In this novel, the Australian bush, and more broadly nature, symbolizes religion or spirituality, both in untamed form and when cultivated into a garden by people like Stan and Amy. The bush is likened to a natural cathedral. It is a source of the life force.
Stan and Amy also symbolize life in a mythic way beyond their individuality: they are like the first humans, Adam and Eve, settling and farming a new world infused with spiritual presence, and they are often referred to not by their names but symbolically as "the man" and "the woman." They are part of the tree of life of the book's title. We find at the end of the novel that this life force is within Stan, symbolized by his spit. As he says, pointing to his "gob of spittle," "That is God."
God or the spiritual can be touched or experienced in the natural world, such as when Stan witnesses a storm. During a storm, Stan experiences an appropriate humility, as he understands that humans are specks in the cosmos. (It is interesting that humans both contain God within and are specks.) The powerful lightning Stan sees "had, it seemed, the power to open souls." In a flash of lightning, Stan feels his soul has been touched: "the flesh had slipped from his bones." Trees, growing and spreading, also become a symbol of this life force. At the end of the novel, as Stan sits in his overgrown garden, from "this heart the trees radiated," a symbol of growth and life.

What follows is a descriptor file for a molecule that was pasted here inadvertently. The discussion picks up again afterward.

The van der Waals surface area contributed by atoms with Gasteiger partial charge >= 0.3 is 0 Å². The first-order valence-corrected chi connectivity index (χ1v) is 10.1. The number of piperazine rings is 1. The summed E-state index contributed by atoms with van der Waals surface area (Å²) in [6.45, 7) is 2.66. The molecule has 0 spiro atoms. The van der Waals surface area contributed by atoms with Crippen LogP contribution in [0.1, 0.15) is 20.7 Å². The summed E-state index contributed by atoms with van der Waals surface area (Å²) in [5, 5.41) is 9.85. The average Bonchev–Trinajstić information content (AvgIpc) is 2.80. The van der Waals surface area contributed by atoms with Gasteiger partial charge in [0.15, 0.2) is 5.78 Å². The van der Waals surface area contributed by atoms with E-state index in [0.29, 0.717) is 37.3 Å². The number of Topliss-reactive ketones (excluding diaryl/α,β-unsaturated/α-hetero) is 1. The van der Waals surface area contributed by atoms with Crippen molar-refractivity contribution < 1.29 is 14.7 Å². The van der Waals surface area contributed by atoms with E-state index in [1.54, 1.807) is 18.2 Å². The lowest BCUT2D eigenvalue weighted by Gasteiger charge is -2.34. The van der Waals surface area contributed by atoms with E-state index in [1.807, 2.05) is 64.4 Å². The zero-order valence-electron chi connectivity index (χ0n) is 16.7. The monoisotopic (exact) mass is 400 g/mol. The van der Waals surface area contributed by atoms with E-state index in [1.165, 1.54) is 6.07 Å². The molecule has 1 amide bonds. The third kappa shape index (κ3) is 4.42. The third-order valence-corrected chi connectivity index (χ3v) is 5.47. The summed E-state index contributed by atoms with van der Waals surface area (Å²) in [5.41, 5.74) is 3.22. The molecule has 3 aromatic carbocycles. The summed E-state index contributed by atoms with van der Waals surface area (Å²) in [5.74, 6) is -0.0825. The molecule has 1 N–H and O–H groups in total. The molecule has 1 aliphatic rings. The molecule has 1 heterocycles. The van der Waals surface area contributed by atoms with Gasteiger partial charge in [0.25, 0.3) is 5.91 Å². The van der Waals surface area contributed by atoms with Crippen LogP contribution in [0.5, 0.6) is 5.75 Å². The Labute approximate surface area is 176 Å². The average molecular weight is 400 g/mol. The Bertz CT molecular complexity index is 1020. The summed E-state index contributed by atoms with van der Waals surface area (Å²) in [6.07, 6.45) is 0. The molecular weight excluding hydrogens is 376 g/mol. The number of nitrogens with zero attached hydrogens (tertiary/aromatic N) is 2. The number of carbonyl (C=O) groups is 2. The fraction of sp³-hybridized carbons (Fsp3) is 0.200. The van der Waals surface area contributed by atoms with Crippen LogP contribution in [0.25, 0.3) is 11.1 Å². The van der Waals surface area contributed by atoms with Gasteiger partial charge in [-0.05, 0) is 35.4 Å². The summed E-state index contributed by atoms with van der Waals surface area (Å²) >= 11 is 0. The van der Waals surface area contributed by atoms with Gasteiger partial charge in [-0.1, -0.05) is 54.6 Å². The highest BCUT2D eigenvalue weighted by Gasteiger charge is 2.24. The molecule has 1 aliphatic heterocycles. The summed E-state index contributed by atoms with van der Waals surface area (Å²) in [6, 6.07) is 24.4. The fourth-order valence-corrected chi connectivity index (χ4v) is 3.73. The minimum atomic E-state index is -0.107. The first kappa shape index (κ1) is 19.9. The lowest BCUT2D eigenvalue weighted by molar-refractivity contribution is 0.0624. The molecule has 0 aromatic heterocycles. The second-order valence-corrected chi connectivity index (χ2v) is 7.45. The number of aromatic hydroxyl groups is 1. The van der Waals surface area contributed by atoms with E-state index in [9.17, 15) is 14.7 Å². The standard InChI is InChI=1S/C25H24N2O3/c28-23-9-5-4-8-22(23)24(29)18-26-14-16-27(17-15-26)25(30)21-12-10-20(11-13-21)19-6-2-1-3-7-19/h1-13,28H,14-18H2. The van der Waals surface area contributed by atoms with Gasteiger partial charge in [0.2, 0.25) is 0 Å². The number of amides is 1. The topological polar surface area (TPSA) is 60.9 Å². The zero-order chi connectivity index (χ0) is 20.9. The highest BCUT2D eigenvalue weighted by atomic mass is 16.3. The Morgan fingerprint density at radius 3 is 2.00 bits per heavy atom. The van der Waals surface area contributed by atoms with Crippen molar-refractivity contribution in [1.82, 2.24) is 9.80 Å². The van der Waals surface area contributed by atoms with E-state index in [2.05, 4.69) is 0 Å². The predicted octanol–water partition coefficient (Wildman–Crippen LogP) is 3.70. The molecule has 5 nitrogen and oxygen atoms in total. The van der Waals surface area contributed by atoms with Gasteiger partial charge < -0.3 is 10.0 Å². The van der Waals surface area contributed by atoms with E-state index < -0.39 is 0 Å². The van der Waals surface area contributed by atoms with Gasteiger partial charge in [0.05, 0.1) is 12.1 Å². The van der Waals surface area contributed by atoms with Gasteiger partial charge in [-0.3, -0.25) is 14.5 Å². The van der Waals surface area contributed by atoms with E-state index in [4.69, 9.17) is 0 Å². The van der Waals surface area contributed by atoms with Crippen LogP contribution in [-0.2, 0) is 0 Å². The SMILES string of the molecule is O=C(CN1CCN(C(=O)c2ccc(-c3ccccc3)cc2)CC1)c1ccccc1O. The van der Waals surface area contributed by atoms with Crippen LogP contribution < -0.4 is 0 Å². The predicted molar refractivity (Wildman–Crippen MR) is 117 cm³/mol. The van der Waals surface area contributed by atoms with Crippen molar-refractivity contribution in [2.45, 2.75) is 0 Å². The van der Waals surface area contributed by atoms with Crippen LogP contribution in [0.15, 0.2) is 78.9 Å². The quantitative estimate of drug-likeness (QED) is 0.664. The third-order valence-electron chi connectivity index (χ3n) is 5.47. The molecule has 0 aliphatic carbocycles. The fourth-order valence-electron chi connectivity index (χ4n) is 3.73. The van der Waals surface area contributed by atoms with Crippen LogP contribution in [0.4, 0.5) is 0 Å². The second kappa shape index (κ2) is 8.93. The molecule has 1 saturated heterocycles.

In contrast, Sydney, and the city in general, represents a place of spiritual vacuum. Although Thelma is by no means a bad character and does search for spirituality, her desire to lead a cultured life in Sydney symbolizes a streak of coldness and sterility in her that she shares with her husband. The city destroys the primal spirit represented by nature.